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01-12-2012 | Commentary | Uitgave 1/2012 Open Access

Journal of Foot and Ankle Research 1/2012

Diabetes foot disease: the Cinderella of Australian diabetes management?

Tijdschrift:
Journal of Foot and Ankle Research > Uitgave 1/2012
Auteurs:
Peter A Lazzarini, Joel M Gurr, Joseph R Rogers, Andrew Schox, Shan M Bergin
Belangrijke opmerkingen

Competing interests

PAL and JMG were members of the Australian Diabetes Foot Network and along with SMB co-authored the Medical Journal of Australia article cited in this manuscript. PAL, JRR and AS are board members of the Australasian Podiatry Council and were involved in the drafting of the Australasian Podiatry Council Budget Submission cited in this manuscript. PAL was a member of the guidelines advisory committee that oversaw the development of the NHMRC diabetes foot guideline cited in this manuscript. The Australasian Podiatry Council co-funds the Journal of Foot and Ankle Research.

Authors’ contributions

PAL conceived, designed, searched literature, contributed to discussion, wrote and reviewed/edited the manuscript. JMG searched literature, contributed to discussion, wrote and reviewed/edited the manuscript. JRR, AS, SMB searched literature, contributed to discussion and reviewed/edited the manuscript. All authors read and approved the final manuscript.

Abstract

Diabetes is one of the greatest public health challenges to face Australia. It is already Australia’s leading cause of kidney failure, blindness (in those under 60 years) and lower limb amputation, and causes significant cardiovascular disease. Australia’s diabetes amputation rate is one of the worst in the developed world, and appears to have significantly increased in the last decade, whereas some other diabetes complication rates appear to have decreased. This paper aims to compare the national burden of disease for the four major diabetes-related complications and the availability of government funding to combat these complications, in order to determine where diabetes foot disease ranks in Australia. Our review of relevant national literature indicates foot disease ranks second overall in burden of disease and last in evidenced-based government funding to combat these diabetes complications. This suggests public funding to address foot disease in Australia is disproportionately low when compared to funding dedicated to other diabetes complications. There is ample evidence that appropriate government funding of evidence-based care improves all diabetes complication outcomes and reduces overall costs. Numerous diverse Australian peak bodies have now recommended similar diabetes foot evidence-based strategies that have reduced diabetes amputation rates and associated costs in other developed nations. It would seem intuitive that “it’s time” to fund these evidence-based strategies for diabetes foot disease in Australia as well.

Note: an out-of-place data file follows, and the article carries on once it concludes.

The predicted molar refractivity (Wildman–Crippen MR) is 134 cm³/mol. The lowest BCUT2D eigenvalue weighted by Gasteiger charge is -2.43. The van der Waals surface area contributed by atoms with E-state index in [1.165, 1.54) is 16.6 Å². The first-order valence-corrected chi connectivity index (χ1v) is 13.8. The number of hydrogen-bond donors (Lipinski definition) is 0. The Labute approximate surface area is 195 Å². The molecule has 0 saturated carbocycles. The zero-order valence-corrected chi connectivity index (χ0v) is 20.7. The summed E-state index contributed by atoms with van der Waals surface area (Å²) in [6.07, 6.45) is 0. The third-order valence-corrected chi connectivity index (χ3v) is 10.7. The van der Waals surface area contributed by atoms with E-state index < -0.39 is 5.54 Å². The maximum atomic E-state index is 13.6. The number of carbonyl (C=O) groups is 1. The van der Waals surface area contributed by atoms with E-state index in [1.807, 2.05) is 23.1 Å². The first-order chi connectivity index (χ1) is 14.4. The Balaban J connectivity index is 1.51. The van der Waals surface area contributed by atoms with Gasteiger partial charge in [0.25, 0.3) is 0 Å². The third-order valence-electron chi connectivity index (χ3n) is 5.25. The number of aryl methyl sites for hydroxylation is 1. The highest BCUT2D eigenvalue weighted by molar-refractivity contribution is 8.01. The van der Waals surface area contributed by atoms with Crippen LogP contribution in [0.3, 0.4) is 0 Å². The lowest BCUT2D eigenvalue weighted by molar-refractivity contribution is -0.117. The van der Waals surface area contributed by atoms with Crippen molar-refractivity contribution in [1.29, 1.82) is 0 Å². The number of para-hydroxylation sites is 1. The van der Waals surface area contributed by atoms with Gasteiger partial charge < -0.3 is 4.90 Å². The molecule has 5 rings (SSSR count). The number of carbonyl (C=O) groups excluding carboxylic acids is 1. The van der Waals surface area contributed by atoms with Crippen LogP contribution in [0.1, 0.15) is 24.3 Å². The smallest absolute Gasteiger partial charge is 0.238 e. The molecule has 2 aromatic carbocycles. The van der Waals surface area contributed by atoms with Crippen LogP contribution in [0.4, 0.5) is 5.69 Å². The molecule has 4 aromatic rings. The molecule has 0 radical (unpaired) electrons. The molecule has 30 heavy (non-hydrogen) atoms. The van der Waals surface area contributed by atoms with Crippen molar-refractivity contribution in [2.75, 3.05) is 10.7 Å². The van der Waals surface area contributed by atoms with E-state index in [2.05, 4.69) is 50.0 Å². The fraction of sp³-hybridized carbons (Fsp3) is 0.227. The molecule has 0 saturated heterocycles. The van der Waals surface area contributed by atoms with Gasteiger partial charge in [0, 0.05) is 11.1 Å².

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Andere artikelen Uitgave 1/2012

Journal of Foot and Ankle Research 1/2012 Naar de uitgave